It's not that type classes aren't useful. Far from it. It's just that the situations where creating a new one is the best fit are relatively rare. When you do need to create them, they are generally very small and almost never change. If you're thinking you might need to add a function to a type class later, that should make you think twice about using one.

It's okay to have lots of functions to manipulate the data type in more programmer-friendly ways, but you want them to be outside of type classes, if possible. Every time you add a function to a type class, you have to add it to every single instance.

  • My main motivation for making a Typeclass was that if I needed to ever add another type of displayable "thing" (a window, or animation etc.), I would just need to write an instance for it, and it would work with everything I've already written that works with the Typeclass. You're saying though that the typical alternative is just to keep adding constructors to 1 type, and as long as the field names match, it will still work? I'm just tired of rewriting modules for every new situation that I encounter. I'd like to have a solid graphics module that I can rely on across projects. – Carcigenicate Nov 5 '14 at 12:16
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It's usually a good idea avoid type classes unless it provides a specific benefit that cannot be gained by any other means. This article provides a somewhat extreme view on this, so take it with a grain of salt, but it can help you understand why type classes can be troublesome.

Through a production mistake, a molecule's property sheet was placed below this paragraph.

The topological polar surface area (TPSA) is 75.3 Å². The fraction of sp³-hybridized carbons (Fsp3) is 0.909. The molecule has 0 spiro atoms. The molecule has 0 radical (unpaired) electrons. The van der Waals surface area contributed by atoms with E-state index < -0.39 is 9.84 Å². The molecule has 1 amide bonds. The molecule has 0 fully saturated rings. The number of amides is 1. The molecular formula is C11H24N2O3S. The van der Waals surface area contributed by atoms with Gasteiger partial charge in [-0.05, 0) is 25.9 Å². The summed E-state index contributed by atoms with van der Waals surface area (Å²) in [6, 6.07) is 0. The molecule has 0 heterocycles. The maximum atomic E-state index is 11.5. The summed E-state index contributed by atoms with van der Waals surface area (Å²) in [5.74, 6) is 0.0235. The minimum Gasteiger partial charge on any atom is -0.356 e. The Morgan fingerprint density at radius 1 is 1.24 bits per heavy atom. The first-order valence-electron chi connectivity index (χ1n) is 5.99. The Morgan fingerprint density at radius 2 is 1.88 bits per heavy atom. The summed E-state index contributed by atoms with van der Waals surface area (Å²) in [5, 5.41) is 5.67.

The main issue type classes operate on the type level, which means that trying to do complicated things with type classes will typically require a plethora of Haskell extensions, and sometimes even impossible. in contrast, operating on the value level is much simpler and you don't have to fight with the type checker and type inferencer regularly.

Getters and setters have their places in Haskell, but they are primarily for maintaining interface compatibility and using them excessively will cause a lot of boilerplate. For simple, internal data structures, they might not be worth the extra effort.

In your example, it would be much simpler to implement Displayable as an ordinary data type (as shown in Karl Bielefeldt's example), with the added benefit that you can store all your Displayables in a container without funky extensions like ExistentialTypes. Additionally, you can make use of pattern matching (or the record syntax) to deconstruct your Displayables.


On the issue of default definitions, they should be used cautiously. Additionally, it's probably a bad idea to write defaults that don't work on every instance. It's not a strict guideline, but it really helps to prevent silly mistakes like forgetting to write a function for an instance: without defaults, if you forget something, the compiler will give you a warning, or at worst cause a runtime error; that's not the case if it's defaulted, and if the default behavior is wrong, then your program might end up being subtly broken.


Addendum: a "record of methods" (or "instance dictionary" as it's often called) is actually what Haskell uses to implement type classes under the rug. Such an approach would be something like:

data Displayable d = Displayable
  { display   :: d
  , toPicture :: d -> Picture
  , getDims   :: d -> (Float, Float)
  , getPos    :: d -> (Float, Float)
  , getScale  :: d -> Float
  , setDims   :: (Float,Float) -> d -> d
  , setPos    :: (Float,Float) -> d -> d
  , setScale  :: Float -> d -> d
  }

Any type class can be transformed into this form: this a literal translation of the type class in your question. You probably don't want to use in this exact form though: it's best if you can figure out which parts of Displayable really needs to be abstract, and which parts you can make concrete. Too much flexibility can make the code more complex than it needs to be.

  • 1
    Sorry. I appreciate the link, but I found the other answer more helpful. – Carcigenicate Nov 6 '14 at 1:50